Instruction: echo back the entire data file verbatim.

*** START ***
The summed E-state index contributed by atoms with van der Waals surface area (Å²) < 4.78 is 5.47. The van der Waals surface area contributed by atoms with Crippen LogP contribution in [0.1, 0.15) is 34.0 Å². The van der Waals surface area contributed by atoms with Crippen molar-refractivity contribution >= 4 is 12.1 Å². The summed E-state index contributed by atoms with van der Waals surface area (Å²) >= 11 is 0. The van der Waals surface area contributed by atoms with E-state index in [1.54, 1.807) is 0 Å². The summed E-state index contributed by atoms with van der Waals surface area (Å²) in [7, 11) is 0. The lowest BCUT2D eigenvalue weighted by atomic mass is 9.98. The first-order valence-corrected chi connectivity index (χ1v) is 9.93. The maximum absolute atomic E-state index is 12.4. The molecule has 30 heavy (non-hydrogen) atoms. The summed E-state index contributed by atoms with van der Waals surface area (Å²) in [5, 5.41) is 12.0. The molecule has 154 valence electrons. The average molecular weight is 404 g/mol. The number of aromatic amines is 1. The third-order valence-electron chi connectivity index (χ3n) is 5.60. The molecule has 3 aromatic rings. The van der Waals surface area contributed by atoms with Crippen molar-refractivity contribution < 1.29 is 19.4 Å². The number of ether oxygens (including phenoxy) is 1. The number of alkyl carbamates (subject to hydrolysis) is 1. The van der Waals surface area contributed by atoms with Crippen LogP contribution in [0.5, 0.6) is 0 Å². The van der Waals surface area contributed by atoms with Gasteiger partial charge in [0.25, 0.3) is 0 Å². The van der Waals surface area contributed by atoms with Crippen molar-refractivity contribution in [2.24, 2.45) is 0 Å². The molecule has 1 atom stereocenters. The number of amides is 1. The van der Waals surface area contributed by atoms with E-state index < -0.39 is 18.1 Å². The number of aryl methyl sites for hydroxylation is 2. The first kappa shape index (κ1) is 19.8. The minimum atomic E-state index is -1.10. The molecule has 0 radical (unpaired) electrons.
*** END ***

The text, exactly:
The summed E-state index contributed by atoms with van der Waals surface area (Å²) < 4.78 is 5.47. The van der Waals surface area contributed by atoms with Crippen LogP contribution in [0.1, 0.15) is 34.0 Å². The van der Waals surface area contributed by atoms with Crippen molar-refractivity contribution >= 4 is 12.1 Å². The summed E-state index contributed by atoms with van der Waals surface area (Å²) >= 11 is 0. The van der Waals surface area contributed by atoms with E-state index in [1.54, 1.807) is 0 Å². The summed E-state index contributed by atoms with van der Waals surface area (Å²) in [7, 11) is 0. The lowest BCUT2D eigenvalue weighted by atomic mass is 9.98. The first-order valence-corrected chi connectivity index (χ1v) is 9.93. The maximum absolute atomic E-state index is 12.4. The molecule has 30 heavy (non-hydrogen) atoms. The summed E-state index contributed by atoms with van der Waals surface area (Å²) in [5, 5.41) is 12.0. The molecule has 154 valence electrons. The average molecular weight is 404 g/mol. The number of aromatic amines is 1. The third-order valence-electron chi connectivity index (χ3n) is 5.60. The molecule has 3 aromatic rings. The van der Waals surface area contributed by atoms with Crippen molar-refractivity contribution < 1.29 is 19.4 Å². The number of ether oxygens (including phenoxy) is 1. The number of alkyl carbamates (subject to hydrolysis) is 1. The van der Waals surface area contributed by atoms with Crippen LogP contribution in [0.5, 0.6) is 0 Å². The van der Waals surface area contributed by atoms with Gasteiger partial charge in [0.25, 0.3) is 0 Å². The van der Waals surface area contributed by atoms with Crippen molar-refractivity contribution in [2.24, 2.45) is 0 Å². The molecule has 1 atom stereocenters. The number of amides is 1. The van der Waals surface area contributed by atoms with E-state index < -0.39 is 18.1 Å². The number of aryl methyl sites for hydroxylation is 2. The first kappa shape index (κ1) is 19.8. The minimum atomic E-state index is -1.10. The molecule has 0 radical (unpaired) electrons.